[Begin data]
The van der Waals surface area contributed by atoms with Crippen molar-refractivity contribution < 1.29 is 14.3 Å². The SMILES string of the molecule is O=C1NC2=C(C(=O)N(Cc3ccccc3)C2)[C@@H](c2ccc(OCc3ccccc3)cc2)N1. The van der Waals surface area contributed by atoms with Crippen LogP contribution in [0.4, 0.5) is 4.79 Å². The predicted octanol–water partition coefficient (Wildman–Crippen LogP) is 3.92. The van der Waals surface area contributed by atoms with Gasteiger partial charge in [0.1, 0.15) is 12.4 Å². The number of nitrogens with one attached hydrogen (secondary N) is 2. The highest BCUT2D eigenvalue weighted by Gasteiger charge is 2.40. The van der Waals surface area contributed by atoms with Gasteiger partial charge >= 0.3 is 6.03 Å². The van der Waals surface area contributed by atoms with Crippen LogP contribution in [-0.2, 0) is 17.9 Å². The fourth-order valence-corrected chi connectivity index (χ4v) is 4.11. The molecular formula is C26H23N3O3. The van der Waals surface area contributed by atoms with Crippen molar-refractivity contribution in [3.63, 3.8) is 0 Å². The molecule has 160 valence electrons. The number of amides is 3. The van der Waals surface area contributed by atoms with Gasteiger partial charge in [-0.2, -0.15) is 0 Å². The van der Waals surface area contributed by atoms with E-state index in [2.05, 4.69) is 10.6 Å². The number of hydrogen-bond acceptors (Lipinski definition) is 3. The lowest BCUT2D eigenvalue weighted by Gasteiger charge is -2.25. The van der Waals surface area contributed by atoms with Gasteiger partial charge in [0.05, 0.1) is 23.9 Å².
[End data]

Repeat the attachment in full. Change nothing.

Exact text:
The van der Waals surface area contributed by atoms with Crippen molar-refractivity contribution < 1.29 is 14.3 Å². The SMILES string of the molecule is O=C1NC2=C(C(=O)N(Cc3ccccc3)C2)[C@@H](c2ccc(OCc3ccccc3)cc2)N1. The van der Waals surface area contributed by atoms with Crippen LogP contribution in [0.4, 0.5) is 4.79 Å². The predicted octanol–water partition coefficient (Wildman–Crippen LogP) is 3.92. The van der Waals surface area contributed by atoms with Gasteiger partial charge in [0.1, 0.15) is 12.4 Å². The number of nitrogens with one attached hydrogen (secondary N) is 2. The highest BCUT2D eigenvalue weighted by Gasteiger charge is 2.40. The van der Waals surface area contributed by atoms with Gasteiger partial charge >= 0.3 is 6.03 Å². The van der Waals surface area contributed by atoms with Crippen LogP contribution in [-0.2, 0) is 17.9 Å². The fourth-order valence-corrected chi connectivity index (χ4v) is 4.11. The molecular formula is C26H23N3O3. The van der Waals surface area contributed by atoms with Crippen molar-refractivity contribution in [3.63, 3.8) is 0 Å². The molecule has 160 valence electrons. The number of amides is 3. The van der Waals surface area contributed by atoms with Gasteiger partial charge in [-0.2, -0.15) is 0 Å². The van der Waals surface area contributed by atoms with E-state index in [2.05, 4.69) is 10.6 Å². The number of hydrogen-bond acceptors (Lipinski definition) is 3. The lowest BCUT2D eigenvalue weighted by Gasteiger charge is -2.25. The van der Waals surface area contributed by atoms with Gasteiger partial charge in [0.05, 0.1) is 23.9 Å².